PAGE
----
The Port Authority of New York & New Jersey last week received two grants from the U.S. Environmental Protection Agency totaling $9.8 million and another $1.8 million grant from the North Jersey Transportation Planning Authority to implement the first pieces of a comprehensive clean air strategy for the port.
A $7 million federal grant will help launch a $28 million program to replace pre-1994 trucks serving the port. The EPA grant money and an additional $21 million incentive fund from the Port Authority will enable truck owners serving the port to replace their pre-1994 trucks with newer cleaner-burning less-polluting vehicles.
About 16 percent of the trucks that frequently call at the port were built before 1994, and they contribute 33 percent of the fine particulate matter, 14 percent of the NOx and 10 percent of the greenhouse gas emissions each year. The program provides funding to replace an estimated 636 of these older trucks with newer vehicles, resulting in a reduction of about 118 tons of NOx, 14 tons of PM and 1,675 tons of greenhouse gases per year.
In addition to the truck program grant, the Port Authority also received $2.8 million from EPA to support the installation of a shore power system at the Brooklyn Cruise Terminal. The Brooklyn facility would be the first on the East Coast to provide shore power for docked vessels.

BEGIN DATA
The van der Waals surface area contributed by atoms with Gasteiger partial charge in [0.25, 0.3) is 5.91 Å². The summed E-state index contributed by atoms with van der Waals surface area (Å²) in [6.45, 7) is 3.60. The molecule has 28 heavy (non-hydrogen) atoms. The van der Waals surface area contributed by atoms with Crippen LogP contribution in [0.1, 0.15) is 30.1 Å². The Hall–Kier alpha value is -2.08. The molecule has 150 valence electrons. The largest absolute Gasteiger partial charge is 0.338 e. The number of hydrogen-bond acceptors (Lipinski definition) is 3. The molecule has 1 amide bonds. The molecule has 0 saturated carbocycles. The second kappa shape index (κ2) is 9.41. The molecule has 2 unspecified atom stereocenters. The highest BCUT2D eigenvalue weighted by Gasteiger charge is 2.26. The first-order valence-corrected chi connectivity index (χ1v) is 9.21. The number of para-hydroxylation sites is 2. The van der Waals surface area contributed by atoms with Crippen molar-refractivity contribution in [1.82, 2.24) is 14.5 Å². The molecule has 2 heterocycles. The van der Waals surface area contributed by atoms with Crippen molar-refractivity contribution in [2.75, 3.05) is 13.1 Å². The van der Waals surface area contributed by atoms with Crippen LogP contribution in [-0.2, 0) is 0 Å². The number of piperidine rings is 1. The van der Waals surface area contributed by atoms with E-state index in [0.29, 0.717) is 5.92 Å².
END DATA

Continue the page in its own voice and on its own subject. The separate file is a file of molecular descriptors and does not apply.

The grant will help provide the infrastructure required for ships to connect to the landside electrical grid instead of running their onboard diesel engines. Carnival Cruise Lines has committed to reconfiguring two cruise vessels that frequently call at the Brooklyn Cruise Terminal with the capability to receive shore power, at an estimated cost of $2 million. This program is expected to reduce emissions from berthed cruise ships by 95.3 tons of NOx, 6.5 tons of PM and 1,487 tons of greenhouse gases each year.
The Port Authority also received a $1.8 million North Jersey Transportation Planning Authority grant to retrofit two diesel switcher locomotive engines with ultra-low emitting locomotive technology. Total project costs are estimated at $3 million, with the remaining costs shared by the Port Authority ($600,000), CSX ($300,000) and Norfolk Southern ($300,000), who each have agreed to provide one engine for retrofit. The program is expected to return emissions reductions of 185.7 tons of NOx, 4.73 tons of PM, 14 tons of volatile organic compounds and 1,935 tons of greenhouse gas over five years.
“These grants will help us make targeted investments in port infrastructure while remaining good environmental stewards,” says Anthony R. Coscia, Port Authority chairman. “Along with our partners in developing the clean air strategy, we’re committed to making sure that the billions of dollars in cargo coming through our port each year is moved efficiently and sustainably.”